Mobile

Square Taking Orders For EMV Version

Square on Wednesday (Nov. 12) started taking orders for its already-announced EMV readers. The smartphone component will cost $29 and a desktop version $39. To put that into context, Square’s magstripe versions have always been free.

Square said in a blog post that the units will ship “early next year.”

“The chip card readers out there now aren’t ideal for small sellers. They cost hundreds of dollars and are big, clunky, and power hungry. Not the type of thing you want to carry around,” Square said. “The reader is compact—having it fit in your pocket was important to us—and compatible with iOS and Android devices. It processes both magnetic-stripe and chip cards and is extremely energy efficient—it’ll get even the most active Square sellers through an entire day of sales without having to charge.”

Square also reminded merchants of the liability shift. “Chip cards are coming. You’ll need to be able to process them by next October,” the post said.

Much speculation has surrounded Square’s decision to charge.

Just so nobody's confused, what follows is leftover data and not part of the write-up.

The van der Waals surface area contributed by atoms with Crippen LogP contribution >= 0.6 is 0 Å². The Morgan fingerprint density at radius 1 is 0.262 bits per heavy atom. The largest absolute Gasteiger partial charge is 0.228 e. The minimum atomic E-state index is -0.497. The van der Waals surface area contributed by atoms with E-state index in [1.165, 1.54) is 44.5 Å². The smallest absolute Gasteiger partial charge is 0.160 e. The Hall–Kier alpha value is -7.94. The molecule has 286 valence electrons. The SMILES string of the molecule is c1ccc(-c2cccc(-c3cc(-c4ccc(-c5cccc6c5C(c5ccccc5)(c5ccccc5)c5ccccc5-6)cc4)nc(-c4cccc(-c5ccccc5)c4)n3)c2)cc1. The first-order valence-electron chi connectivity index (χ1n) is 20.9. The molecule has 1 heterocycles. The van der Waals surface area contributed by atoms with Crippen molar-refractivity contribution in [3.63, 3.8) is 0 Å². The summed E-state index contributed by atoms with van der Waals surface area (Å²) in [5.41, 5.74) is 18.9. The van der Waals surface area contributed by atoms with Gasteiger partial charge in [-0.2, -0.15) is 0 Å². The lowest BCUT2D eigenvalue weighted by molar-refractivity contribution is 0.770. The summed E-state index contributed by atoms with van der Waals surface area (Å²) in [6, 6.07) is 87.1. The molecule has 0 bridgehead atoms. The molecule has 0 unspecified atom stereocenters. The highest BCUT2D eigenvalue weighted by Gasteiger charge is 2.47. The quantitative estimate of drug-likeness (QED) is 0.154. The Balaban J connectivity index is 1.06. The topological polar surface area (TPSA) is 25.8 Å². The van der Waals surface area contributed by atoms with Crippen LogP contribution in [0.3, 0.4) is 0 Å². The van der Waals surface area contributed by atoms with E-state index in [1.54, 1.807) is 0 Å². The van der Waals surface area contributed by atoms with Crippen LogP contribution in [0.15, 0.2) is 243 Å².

“The fact that Square is charging for the devices is interesting. On one hand, this is likely related to some of the cost of producing these. In Europe, where chip-based card reading mobile-dongles have been on the market for years already, companies like iZettle, Payleven and PayPal that offer them have also been charging,” said a TechCrunch story. “On the other hand, it also speaks to Square’s own strategy. The company has to date raised just under $600 million, but with its business model based around getting a very small cut on each transaction, and a lot of fierce competition that requires Square to spend a lot of money on marketing and business development, the margins are likely not that great. Charging for this hardware could help Square improve that somewhat. The presence of a chip reader also brings up another point: it means that Square will now, finally, be able to come into new markets like Europe, where a mobile payments company is required to accept chip-based transactions in order to work with companies like Visa.”

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